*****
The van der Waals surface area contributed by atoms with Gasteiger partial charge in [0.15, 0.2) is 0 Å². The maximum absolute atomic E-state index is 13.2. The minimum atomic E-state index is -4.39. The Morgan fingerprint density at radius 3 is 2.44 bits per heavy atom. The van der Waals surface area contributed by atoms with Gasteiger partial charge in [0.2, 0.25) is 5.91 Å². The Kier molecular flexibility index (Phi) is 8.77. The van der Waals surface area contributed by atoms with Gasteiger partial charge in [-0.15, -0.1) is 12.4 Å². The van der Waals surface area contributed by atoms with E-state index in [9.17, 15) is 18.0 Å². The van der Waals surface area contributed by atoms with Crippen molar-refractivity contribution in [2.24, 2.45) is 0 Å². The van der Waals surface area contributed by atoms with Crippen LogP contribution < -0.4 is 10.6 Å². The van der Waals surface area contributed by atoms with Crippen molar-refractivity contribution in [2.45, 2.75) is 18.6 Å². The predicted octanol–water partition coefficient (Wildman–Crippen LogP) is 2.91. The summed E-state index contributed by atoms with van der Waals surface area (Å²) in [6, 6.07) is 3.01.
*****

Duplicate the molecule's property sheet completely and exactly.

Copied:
The van der Waals surface area contributed by atoms with Gasteiger partial charge in [0.15, 0.2) is 0 Å². The maximum absolute atomic E-state index is 13.2. The minimum atomic E-state index is -4.39. The Morgan fingerprint density at radius 3 is 2.44 bits per heavy atom. The van der Waals surface area contributed by atoms with Gasteiger partial charge in [0.2, 0.25) is 5.91 Å². The Kier molecular flexibility index (Phi) is 8.77. The van der Waals surface area contributed by atoms with Gasteiger partial charge in [-0.15, -0.1) is 12.4 Å². The van der Waals surface area contributed by atoms with E-state index in [9.17, 15) is 18.0 Å². The van der Waals surface area contributed by atoms with Crippen molar-refractivity contribution in [2.24, 2.45) is 0 Å². The van der Waals surface area contributed by atoms with Crippen LogP contribution < -0.4 is 10.6 Å². The van der Waals surface area contributed by atoms with Crippen molar-refractivity contribution in [2.45, 2.75) is 18.6 Å². The predicted octanol–water partition coefficient (Wildman–Crippen LogP) is 2.91. The summed E-state index contributed by atoms with van der Waals surface area (Å²) in [6, 6.07) is 3.01.